Liberalized marijuana laws in U.S. leave Mexican farmers with few options

The loosening of marijuana laws in Colorado and Washington may have created windfall profits in terms of tax dollars for those states and is a boon for licensed growers here, but it has created a converse effect for small-scale farmers south of the border.

In the Mexican state of Sinaloa, one of the country's biggest marijuana production areas, growers have reported that they have seen the price of their product drop precipitously over the last four years – from $100 per kilogram to $30 – and they believe the price plunge is caused by the availability of high quality, legal marijuana in certain U.S. states.

"People don't want to abandon their illicit crops, but more and more they are realizing that it is no longer good business," Juan Guerra, Sinaloa’s agriculture secretary, told the Los Angeles Times.

Mexico outlawed the cultivation of marijuana in the 1940s, under  pressure from the United States, and, since then, the Mexican black market for the drug has only grown, empowering the country's already mighty criminal organizations.

For decades, both the U.S. and Mexico have worked to cut down the cultivation of marijuana with little results – research suggests that as recently as 2008 Mexico provided as much as two-thirds of the marijuana found in the United States. And it was difficult to get farmers to switch to other crops because drug trafficking organizations paid so much more for pot than farmers could get for more traditional crops.

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The loosening up of pot laws in states like Alaska, Colorado, Oregon and Washington, however, seems to have upended the drug market in Mexico and made marijuana much less lucrative for cartels and farmers alike. In the last seven years, Mexican marijuana has lost one-third of its market share in the U.S.

"Changes on the other side of the border are making marijuana less profitable for organizations like the Sinaloa Cartel," Antonio Mazzitelli, the representative in Mexico for the United Nations Office on Drugs and Crime, told the Times.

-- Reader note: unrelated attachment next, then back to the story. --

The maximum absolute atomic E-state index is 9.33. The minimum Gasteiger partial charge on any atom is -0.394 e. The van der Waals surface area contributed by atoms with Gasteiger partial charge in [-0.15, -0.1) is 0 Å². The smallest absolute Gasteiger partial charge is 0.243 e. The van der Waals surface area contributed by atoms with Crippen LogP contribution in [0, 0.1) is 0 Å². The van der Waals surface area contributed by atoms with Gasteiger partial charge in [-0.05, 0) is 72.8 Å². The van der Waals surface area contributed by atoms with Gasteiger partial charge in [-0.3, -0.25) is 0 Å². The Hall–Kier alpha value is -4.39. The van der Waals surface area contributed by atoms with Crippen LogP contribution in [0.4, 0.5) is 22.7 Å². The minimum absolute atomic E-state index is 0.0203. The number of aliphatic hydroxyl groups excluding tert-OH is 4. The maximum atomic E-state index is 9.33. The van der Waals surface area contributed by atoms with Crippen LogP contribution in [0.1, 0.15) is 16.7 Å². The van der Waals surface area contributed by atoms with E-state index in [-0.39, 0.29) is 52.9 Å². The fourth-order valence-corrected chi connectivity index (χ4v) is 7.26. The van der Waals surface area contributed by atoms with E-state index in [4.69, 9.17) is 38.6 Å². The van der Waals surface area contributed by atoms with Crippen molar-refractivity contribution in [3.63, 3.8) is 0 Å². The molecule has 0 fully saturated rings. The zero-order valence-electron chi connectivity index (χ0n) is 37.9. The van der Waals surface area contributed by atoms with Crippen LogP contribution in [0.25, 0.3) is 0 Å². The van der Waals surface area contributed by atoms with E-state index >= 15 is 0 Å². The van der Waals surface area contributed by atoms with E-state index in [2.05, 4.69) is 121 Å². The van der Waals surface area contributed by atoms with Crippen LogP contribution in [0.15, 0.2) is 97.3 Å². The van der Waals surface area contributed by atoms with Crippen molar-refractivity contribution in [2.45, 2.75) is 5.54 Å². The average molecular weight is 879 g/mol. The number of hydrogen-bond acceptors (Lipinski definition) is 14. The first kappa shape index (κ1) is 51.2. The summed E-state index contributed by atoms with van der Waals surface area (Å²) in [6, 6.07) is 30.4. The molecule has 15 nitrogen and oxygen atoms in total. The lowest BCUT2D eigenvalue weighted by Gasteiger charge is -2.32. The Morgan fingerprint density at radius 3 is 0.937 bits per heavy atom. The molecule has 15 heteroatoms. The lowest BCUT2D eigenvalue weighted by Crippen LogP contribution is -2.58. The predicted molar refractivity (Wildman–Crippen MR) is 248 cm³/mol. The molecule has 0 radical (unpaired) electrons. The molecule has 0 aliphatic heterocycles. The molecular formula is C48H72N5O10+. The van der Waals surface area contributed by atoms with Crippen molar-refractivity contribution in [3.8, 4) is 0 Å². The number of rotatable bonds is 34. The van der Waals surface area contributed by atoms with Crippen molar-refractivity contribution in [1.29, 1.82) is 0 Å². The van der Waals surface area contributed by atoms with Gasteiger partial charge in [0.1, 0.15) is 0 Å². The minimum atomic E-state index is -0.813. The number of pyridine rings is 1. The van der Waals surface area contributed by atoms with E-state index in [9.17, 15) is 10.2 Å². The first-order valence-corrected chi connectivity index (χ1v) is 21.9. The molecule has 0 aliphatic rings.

To counter that trend, the cartels have diversified their products to meet the growing taste in the U.S. for harder drugs like heroin and methamphetamine, but there is little small-scale subsistence farmers can do about it. Changing crops is a financial hit that could bankrupt many of them.

"If someone comes to buy it here, they want it really cheap," a 47-year marijuana farmer named Emilio told the L.A. Times. "Even though it's not really considered good business anymore here, there's nothing else to do.”

To make up for the lost income, some farmers have taken work as day laborers or in greenhouses growing tomatoes as part of a government plan to give farmers a chance at leaving the drug business. The work, however, is sporadic, and the money made pales in comparison.

Along with the availability of legal marijuana in the U.S., experts say the shrinking demand for Mexican pot also has to do with quality. Mexican marijuana is considered less potent than that cultivated in specialty grow houses and fields in the U.S. and Canada.

"Mexican marijuana is deemed lowest on the totem pole, and very few people who consider themselves aficionados or connoisseurs would admit to smoking it," said Daniel Vinkovetsky, who writes for High Times magazine under the name Danny Danko. "It's typically brown, pressed tightly together for transport and full of seeds."

"Access to better-quality American cannabis has led many to turn their backs on imports from Mexico and beyond," he added.

The demand for a drug with a higher concentration of THC – the chemical that gives pot its high – has led some cartels to attempt to enter the high-end marijuana market.

“Law enforcement reporting indicates that Mexican cartels are attempting to produce higher-quality marijuana to keep up with U.S. demand for high-quality marijuana," the 2015 National Drug Threat Assessment produced by the Drug Enforcement Administration noted.

There have even been some instances of high-quality marijuana being smuggled into Mexico from the U.S.

“I don't really have a sense of the amount or scale, but we have seen instances of it occurring," a DEA official told the Times.

The success in certain U.S. states with legalizing recreational marijuana use has even led to debate about the idea of emulating similar legislation in Mexico. The idea is controversial, however, given that the Mexican government has been entangled in a messy and violent drug war for almost a decade with little positive results, but a court ruling last month made medical marijuana legal in some instances.

"We should have taken up [legalization] a while ago," Mexican legislator Fernando Belaunzarán, who was one of the first politicians  to bring up the legalization debate, told Fox News Latino. "Now we've done it poorly and late, while over [in the U.S.], there's already an industry, companies that even send marijuana to this country through our porous border."

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